As marijuana use has increased in the United States in recent years, medical experts and users alike have wondered about its health effects.
Now, a new study finds there’s no link between marijuana use and kidney disease — at least among younger people who use the drug in moderation.
“Our research provides some reassuring evidence suggesting that there is no detrimental effect of infrequent, relatively light use of marijuana on kidney function among healthy adults under age 60,” said lead investigator Dr. Murray Mittleman. He’s a professor of epidemiology at Harvard University’s School of Public Health and an associate professor of medicine at Harvard Medical School.
“However, our research does not address heavy users, the elderly, or those with pre-existing chronic kidney disease,” Mittleman said in a Harvard news release. “Research is needed to evaluate the impact of marijuana use in adults 60 and over, and among those with existing or at risk of developing kidney disease.”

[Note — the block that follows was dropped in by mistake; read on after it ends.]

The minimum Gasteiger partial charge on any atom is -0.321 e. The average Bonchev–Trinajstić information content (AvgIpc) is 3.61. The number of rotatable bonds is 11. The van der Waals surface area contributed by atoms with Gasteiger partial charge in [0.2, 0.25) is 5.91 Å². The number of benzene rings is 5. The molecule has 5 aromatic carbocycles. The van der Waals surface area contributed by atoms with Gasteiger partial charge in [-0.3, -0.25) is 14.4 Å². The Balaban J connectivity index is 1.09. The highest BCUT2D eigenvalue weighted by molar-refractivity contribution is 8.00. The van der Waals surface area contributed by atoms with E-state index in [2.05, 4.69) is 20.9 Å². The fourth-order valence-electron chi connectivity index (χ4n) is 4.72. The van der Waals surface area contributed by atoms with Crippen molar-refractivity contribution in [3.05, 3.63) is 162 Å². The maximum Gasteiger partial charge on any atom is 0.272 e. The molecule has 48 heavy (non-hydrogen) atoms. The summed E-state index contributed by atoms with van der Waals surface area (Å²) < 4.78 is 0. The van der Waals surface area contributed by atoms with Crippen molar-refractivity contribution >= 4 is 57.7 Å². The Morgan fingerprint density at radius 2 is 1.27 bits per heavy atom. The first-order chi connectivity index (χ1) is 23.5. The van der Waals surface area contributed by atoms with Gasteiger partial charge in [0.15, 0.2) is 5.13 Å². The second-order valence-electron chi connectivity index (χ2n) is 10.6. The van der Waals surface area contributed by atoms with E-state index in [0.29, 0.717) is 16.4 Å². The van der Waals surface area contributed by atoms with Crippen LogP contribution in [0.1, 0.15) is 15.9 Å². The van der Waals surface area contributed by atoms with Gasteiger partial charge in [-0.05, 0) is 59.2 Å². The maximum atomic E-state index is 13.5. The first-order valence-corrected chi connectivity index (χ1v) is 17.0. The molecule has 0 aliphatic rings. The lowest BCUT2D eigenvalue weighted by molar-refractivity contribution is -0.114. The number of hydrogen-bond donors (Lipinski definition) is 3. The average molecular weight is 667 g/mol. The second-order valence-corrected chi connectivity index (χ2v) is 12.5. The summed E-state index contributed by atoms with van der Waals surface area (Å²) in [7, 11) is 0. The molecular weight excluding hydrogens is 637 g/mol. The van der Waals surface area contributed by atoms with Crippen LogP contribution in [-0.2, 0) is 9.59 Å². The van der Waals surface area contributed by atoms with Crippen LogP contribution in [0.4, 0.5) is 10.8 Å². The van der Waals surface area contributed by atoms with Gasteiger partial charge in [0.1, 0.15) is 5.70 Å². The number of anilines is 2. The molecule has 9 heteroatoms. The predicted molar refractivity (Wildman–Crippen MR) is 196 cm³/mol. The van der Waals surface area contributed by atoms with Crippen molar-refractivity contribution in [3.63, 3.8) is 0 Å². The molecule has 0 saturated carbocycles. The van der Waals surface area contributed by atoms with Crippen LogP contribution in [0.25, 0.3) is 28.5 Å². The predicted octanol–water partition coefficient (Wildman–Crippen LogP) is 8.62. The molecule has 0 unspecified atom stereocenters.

Marijuana is widely used in the United States, according to the researchers. Marijuana use rose from 7.5 percent in 2013 to 8.3 percent in 2015, especially among people 18 to 25 years old, the researchers reported.
Little has been known about how it might affect the kidneys.
To investigate that, Mittleman’s team analyzed data from nearly 14,000 U.S. adults, ages 18 to 59, who took part in the National Health and Nutrition Examination Survey from 2007 to 2014.
When questioned, nearly 5,500 of the adults said they had smoked marijuana at least once, but not in the past 30 days, and more than 2,000 said they had smoked marijuana at least once within the last 30 days.
The researchers checked levels of microalbuminuria (an increase in urine albumin, which is a marker for kidney disease), and they found no association between past or current marijuana use and worsened kidney function or disease.
The study was published online recently in The American Journal of Medicine.